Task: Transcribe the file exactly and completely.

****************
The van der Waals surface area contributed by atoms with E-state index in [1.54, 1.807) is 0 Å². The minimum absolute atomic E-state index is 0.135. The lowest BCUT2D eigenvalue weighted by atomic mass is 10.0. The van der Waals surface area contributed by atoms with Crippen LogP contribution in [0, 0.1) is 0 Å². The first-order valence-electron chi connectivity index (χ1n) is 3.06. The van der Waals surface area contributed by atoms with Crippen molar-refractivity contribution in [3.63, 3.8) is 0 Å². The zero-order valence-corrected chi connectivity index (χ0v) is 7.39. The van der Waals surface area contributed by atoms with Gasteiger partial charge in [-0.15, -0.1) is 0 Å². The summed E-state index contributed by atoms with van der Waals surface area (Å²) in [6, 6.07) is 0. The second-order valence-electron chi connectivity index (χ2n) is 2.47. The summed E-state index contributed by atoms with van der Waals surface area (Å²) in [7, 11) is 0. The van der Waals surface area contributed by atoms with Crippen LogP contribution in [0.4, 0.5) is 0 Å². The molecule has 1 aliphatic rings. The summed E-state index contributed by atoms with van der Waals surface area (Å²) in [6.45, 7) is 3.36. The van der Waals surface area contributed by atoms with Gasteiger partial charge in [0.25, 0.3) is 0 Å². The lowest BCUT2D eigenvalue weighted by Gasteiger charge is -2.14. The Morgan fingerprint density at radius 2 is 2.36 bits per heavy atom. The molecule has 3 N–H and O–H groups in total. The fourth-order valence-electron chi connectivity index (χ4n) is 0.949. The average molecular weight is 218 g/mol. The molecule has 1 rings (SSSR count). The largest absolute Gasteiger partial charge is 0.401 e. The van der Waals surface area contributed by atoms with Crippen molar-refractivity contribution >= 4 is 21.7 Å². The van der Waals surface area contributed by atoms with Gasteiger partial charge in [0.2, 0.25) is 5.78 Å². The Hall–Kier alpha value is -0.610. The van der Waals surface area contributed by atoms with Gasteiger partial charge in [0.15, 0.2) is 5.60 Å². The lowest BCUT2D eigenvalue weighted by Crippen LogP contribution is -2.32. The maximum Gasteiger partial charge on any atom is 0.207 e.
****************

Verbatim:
The van der Waals surface area contributed by atoms with E-state index in [1.54, 1.807) is 0 Å². The minimum absolute atomic E-state index is 0.135. The lowest BCUT2D eigenvalue weighted by atomic mass is 10.0. The van der Waals surface area contributed by atoms with Crippen LogP contribution in [0, 0.1) is 0 Å². The first-order valence-electron chi connectivity index (χ1n) is 3.06. The van der Waals surface area contributed by atoms with Crippen molar-refractivity contribution in [3.63, 3.8) is 0 Å². The zero-order valence-corrected chi connectivity index (χ0v) is 7.39. The van der Waals surface area contributed by atoms with Gasteiger partial charge in [-0.15, -0.1) is 0 Å². The summed E-state index contributed by atoms with van der Waals surface area (Å²) in [6, 6.07) is 0. The second-order valence-electron chi connectivity index (χ2n) is 2.47. The summed E-state index contributed by atoms with van der Waals surface area (Å²) in [7, 11) is 0. The van der Waals surface area contributed by atoms with Crippen LogP contribution in [0.4, 0.5) is 0 Å². The molecule has 1 aliphatic rings. The summed E-state index contributed by atoms with van der Waals surface area (Å²) in [6.45, 7) is 3.36. The van der Waals surface area contributed by atoms with Gasteiger partial charge in [0.25, 0.3) is 0 Å². The lowest BCUT2D eigenvalue weighted by Gasteiger charge is -2.14. The Morgan fingerprint density at radius 2 is 2.36 bits per heavy atom. The molecule has 3 N–H and O–H groups in total. The fourth-order valence-electron chi connectivity index (χ4n) is 0.949. The average molecular weight is 218 g/mol. The molecule has 1 rings (SSSR count). The largest absolute Gasteiger partial charge is 0.401 e. The van der Waals surface area contributed by atoms with Crippen molar-refractivity contribution >= 4 is 21.7 Å². The van der Waals surface area contributed by atoms with Gasteiger partial charge in [0.2, 0.25) is 5.78 Å². The Hall–Kier alpha value is -0.610. The van der Waals surface area contributed by atoms with Gasteiger partial charge in [0.15, 0.2) is 5.60 Å². The lowest BCUT2D eigenvalue weighted by Crippen LogP contribution is -2.32. The maximum Gasteiger partial charge on any atom is 0.207 e.